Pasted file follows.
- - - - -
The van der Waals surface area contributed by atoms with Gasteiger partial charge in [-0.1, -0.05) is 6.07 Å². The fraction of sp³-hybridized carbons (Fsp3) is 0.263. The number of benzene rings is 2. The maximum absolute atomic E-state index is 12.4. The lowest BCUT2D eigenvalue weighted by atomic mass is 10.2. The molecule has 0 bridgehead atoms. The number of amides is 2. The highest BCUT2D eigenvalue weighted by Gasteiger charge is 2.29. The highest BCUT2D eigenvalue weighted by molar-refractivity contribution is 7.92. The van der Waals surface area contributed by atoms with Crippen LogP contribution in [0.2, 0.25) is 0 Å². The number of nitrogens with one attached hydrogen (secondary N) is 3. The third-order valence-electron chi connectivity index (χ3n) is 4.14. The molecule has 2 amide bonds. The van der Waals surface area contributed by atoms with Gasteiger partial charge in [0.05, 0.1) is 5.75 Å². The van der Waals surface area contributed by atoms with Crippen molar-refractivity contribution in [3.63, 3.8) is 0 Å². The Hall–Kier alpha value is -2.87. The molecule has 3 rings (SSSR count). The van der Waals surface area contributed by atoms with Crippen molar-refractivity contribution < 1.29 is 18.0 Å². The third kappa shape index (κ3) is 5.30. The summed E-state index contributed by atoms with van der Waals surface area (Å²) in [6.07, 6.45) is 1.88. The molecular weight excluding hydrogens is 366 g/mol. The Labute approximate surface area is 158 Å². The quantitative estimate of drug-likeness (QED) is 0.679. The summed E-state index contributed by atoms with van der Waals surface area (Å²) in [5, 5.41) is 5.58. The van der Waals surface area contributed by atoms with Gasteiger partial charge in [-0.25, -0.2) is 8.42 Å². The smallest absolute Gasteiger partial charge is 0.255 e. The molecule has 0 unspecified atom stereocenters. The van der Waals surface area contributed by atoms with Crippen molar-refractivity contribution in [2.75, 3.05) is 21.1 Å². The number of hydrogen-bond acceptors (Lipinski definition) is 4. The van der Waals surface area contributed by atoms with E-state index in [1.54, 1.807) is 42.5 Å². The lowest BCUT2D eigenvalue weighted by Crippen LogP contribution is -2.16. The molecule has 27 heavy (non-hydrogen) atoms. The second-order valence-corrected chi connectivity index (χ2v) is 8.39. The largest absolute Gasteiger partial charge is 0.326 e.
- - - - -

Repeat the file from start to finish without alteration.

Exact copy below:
The van der Waals surface area contributed by atoms with Gasteiger partial charge in [-0.1, -0.05) is 6.07 Å². The fraction of sp³-hybridized carbons (Fsp3) is 0.263. The number of benzene rings is 2. The maximum absolute atomic E-state index is 12.4. The lowest BCUT2D eigenvalue weighted by atomic mass is 10.2. The molecule has 0 bridgehead atoms. The number of amides is 2. The highest BCUT2D eigenvalue weighted by Gasteiger charge is 2.29. The highest BCUT2D eigenvalue weighted by molar-refractivity contribution is 7.92. The van der Waals surface area contributed by atoms with Crippen LogP contribution in [0.2, 0.25) is 0 Å². The number of nitrogens with one attached hydrogen (secondary N) is 3. The third-order valence-electron chi connectivity index (χ3n) is 4.14. The molecule has 2 amide bonds. The van der Waals surface area contributed by atoms with Gasteiger partial charge in [0.05, 0.1) is 5.75 Å². The van der Waals surface area contributed by atoms with Crippen molar-refractivity contribution in [3.63, 3.8) is 0 Å². The Hall–Kier alpha value is -2.87. The molecule has 3 rings (SSSR count). The van der Waals surface area contributed by atoms with Crippen molar-refractivity contribution < 1.29 is 18.0 Å². The third kappa shape index (κ3) is 5.30. The summed E-state index contributed by atoms with van der Waals surface area (Å²) in [6.07, 6.45) is 1.88. The molecular weight excluding hydrogens is 366 g/mol. The Labute approximate surface area is 158 Å². The quantitative estimate of drug-likeness (QED) is 0.679. The summed E-state index contributed by atoms with van der Waals surface area (Å²) in [5, 5.41) is 5.58. The van der Waals surface area contributed by atoms with Gasteiger partial charge in [-0.25, -0.2) is 8.42 Å². The smallest absolute Gasteiger partial charge is 0.255 e. The molecule has 0 unspecified atom stereocenters. The van der Waals surface area contributed by atoms with Crippen molar-refractivity contribution in [2.75, 3.05) is 21.1 Å². The number of hydrogen-bond acceptors (Lipinski definition) is 4. The van der Waals surface area contributed by atoms with E-state index in [1.54, 1.807) is 42.5 Å². The lowest BCUT2D eigenvalue weighted by Crippen LogP contribution is -2.16. The molecule has 27 heavy (non-hydrogen) atoms. The second-order valence-corrected chi connectivity index (χ2v) is 8.39. The largest absolute Gasteiger partial charge is 0.326 e.